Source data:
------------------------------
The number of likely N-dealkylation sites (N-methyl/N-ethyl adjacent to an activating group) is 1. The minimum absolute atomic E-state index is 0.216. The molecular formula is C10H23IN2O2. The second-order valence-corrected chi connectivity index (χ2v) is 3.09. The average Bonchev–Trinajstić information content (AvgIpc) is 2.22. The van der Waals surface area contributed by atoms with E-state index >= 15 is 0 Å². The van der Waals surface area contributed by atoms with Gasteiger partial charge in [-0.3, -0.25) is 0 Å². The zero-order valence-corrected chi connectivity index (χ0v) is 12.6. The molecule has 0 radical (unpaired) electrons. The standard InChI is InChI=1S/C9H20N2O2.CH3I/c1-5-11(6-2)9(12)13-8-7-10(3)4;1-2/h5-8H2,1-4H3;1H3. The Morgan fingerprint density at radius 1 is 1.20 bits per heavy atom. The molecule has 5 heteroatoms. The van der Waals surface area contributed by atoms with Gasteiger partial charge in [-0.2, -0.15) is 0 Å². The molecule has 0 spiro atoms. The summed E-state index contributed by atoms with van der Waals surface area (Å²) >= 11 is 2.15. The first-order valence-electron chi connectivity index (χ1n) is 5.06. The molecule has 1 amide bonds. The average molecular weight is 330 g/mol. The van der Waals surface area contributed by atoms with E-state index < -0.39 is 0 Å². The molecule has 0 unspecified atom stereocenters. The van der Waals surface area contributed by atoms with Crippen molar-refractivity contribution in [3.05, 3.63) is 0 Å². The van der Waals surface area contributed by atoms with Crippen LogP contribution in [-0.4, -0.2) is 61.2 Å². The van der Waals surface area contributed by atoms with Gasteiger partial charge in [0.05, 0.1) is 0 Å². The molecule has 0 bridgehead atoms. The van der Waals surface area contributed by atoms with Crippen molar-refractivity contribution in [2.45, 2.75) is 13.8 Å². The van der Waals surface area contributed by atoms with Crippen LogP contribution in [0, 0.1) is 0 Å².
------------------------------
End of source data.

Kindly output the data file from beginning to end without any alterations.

The number of likely N-dealkylation sites (N-methyl/N-ethyl adjacent to an activating group) is 1. The minimum absolute atomic E-state index is 0.216. The molecular formula is C10H23IN2O2. The second-order valence-corrected chi connectivity index (χ2v) is 3.09. The average Bonchev–Trinajstić information content (AvgIpc) is 2.22. The van der Waals surface area contributed by atoms with E-state index >= 15 is 0 Å². The van der Waals surface area contributed by atoms with Gasteiger partial charge in [-0.3, -0.25) is 0 Å². The zero-order valence-corrected chi connectivity index (χ0v) is 12.6. The molecule has 0 radical (unpaired) electrons. The standard InChI is InChI=1S/C9H20N2O2.CH3I/c1-5-11(6-2)9(12)13-8-7-10(3)4;1-2/h5-8H2,1-4H3;1H3. The Morgan fingerprint density at radius 1 is 1.20 bits per heavy atom. The molecule has 5 heteroatoms. The van der Waals surface area contributed by atoms with Gasteiger partial charge in [-0.2, -0.15) is 0 Å². The molecule has 0 spiro atoms. The summed E-state index contributed by atoms with van der Waals surface area (Å²) >= 11 is 2.15. The first-order valence-electron chi connectivity index (χ1n) is 5.06. The molecule has 1 amide bonds. The average molecular weight is 330 g/mol. The van der Waals surface area contributed by atoms with E-state index < -0.39 is 0 Å². The molecule has 0 unspecified atom stereocenters. The van der Waals surface area contributed by atoms with Crippen molar-refractivity contribution in [3.05, 3.63) is 0 Å². The van der Waals surface area contributed by atoms with Crippen LogP contribution in [-0.4, -0.2) is 61.2 Å². The van der Waals surface area contributed by atoms with Gasteiger partial charge in [0.05, 0.1) is 0 Å². The molecule has 0 bridgehead atoms. The van der Waals surface area contributed by atoms with Crippen molar-refractivity contribution in [2.45, 2.75) is 13.8 Å². The van der Waals surface area contributed by atoms with Crippen LogP contribution in [0, 0.1) is 0 Å².